Telling a child that they have cancer is incredibly difficult. Open and honest communication that is done in an age-appropriate manner is key.
Stories of progress, inspiration, and information in overcoming osteosarcoma.
How to Tell a Child They Have Cancer
The Osteosarcoma Institute (OSI) identifies and funds breakthrough research in osteosarcoma, the leading form of pediatric bone cancer. Here are some helpful tips from parents and a child life specialist in the OSI community.
1. Simplify Complex Terms
Nicole Queathem, MEd, CCLS, is a child life specialist in the Pediatric Oncology Department at Duke Children’s Hospital in Durham, North Carolina. When she speaks with young children about their diagnosis, she uses age-appropriate language to meet them where they are:
- Tumor — A lump of stuff that is not supposed to be there and can make you sick or hurt.
- Cancer — Stuff in your body that is not working the way it is supposed to and making you sick.
- Chemotherapy — A type of medicine that helps get rid of tumors.
- Port — A button that gets medicine into your body that helps that tumor go away.
2. Be Honest About What is Happening
Children need a framework to understand their disease and what treatment will involve. For example, for a child about to undergo chemotherapy, Nicole will say something like: “Chemo’s main job is to make your tumor go away, but chemo is really strong, and it can make your hair fall out. But when you are done, your hair grows back.”
While therapies and surgeries do bring hope, it is important to remain honest with your child. Nicole recommends that families acknowledge the pain and frustration that a child is experiencing. Allow them to ask questions and voice their worries and fears. Reassure them that, no matter what, you love them, and you will get through this together.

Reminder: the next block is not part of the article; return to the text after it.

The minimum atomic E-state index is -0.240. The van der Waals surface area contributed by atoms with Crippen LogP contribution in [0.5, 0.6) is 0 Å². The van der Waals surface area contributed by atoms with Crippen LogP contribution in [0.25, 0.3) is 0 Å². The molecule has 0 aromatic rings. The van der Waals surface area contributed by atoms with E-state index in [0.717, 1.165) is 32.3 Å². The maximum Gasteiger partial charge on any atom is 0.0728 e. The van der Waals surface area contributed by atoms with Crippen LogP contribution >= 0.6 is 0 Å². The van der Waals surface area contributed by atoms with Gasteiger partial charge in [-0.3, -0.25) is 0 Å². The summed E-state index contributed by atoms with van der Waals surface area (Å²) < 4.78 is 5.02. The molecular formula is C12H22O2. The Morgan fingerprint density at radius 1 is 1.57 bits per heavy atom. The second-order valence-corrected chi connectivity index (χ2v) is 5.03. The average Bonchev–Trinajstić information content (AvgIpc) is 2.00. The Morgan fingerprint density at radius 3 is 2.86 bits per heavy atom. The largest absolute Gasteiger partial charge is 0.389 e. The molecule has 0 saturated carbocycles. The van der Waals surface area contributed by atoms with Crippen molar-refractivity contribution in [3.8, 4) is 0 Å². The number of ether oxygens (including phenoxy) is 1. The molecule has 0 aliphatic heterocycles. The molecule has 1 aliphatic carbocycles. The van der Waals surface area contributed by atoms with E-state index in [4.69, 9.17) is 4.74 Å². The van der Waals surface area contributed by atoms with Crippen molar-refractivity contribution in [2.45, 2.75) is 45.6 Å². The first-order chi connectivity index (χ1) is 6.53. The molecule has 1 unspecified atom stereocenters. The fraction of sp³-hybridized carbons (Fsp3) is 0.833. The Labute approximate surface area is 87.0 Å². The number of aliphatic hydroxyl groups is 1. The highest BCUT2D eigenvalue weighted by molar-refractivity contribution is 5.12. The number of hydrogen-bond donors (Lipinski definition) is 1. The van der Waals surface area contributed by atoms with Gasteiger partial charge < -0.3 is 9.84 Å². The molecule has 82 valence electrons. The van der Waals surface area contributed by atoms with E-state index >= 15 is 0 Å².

3. Do Not Forget Siblings
If you have other children, bring them into the conversation or speak with them separately. “Your other children’s lives are also affected by cancer,” says Carla Laws-Roseberry, whose daughter Vivian was diagnosed with osteosarcoma at 13. “They will be frightened, confused, and may even believe that they, too, will become sick. Let them know that you are a family and will face this together as a team. Let them know how important and special they are to their sick sibling — and to you.”
4. Take It One Day at a Time
For Michelle Sutton, another parent of a child with osteosarcoma, it can be overwhelming for their family to think far off into the future. She advises parents to just focus on the next step. “Right now, all we can do is take one day at a time and cross each bridge as we come to it,” she says.
Nicole, an osteosarcoma survivor, echoes this sentiment. She found comfort in the advice of one of her doctors: “There will be lots of stops and doors to go through. Focus on the next stop and the next door. That is it.”
Cancer is a test of strength, patience, and compassion. You will not do everything perfectly and that is okay.
“Your support network of family and friends is so much more important than you will ever know,” adds Carla. “You can do this. And you will.”
The OSI provides answers and assistance for any part of the osteosarcoma journey through our free patient service, OSI Connect. The service connects families dealing with the disease with a medical expert in osteosarcoma.
Click here to learn more.
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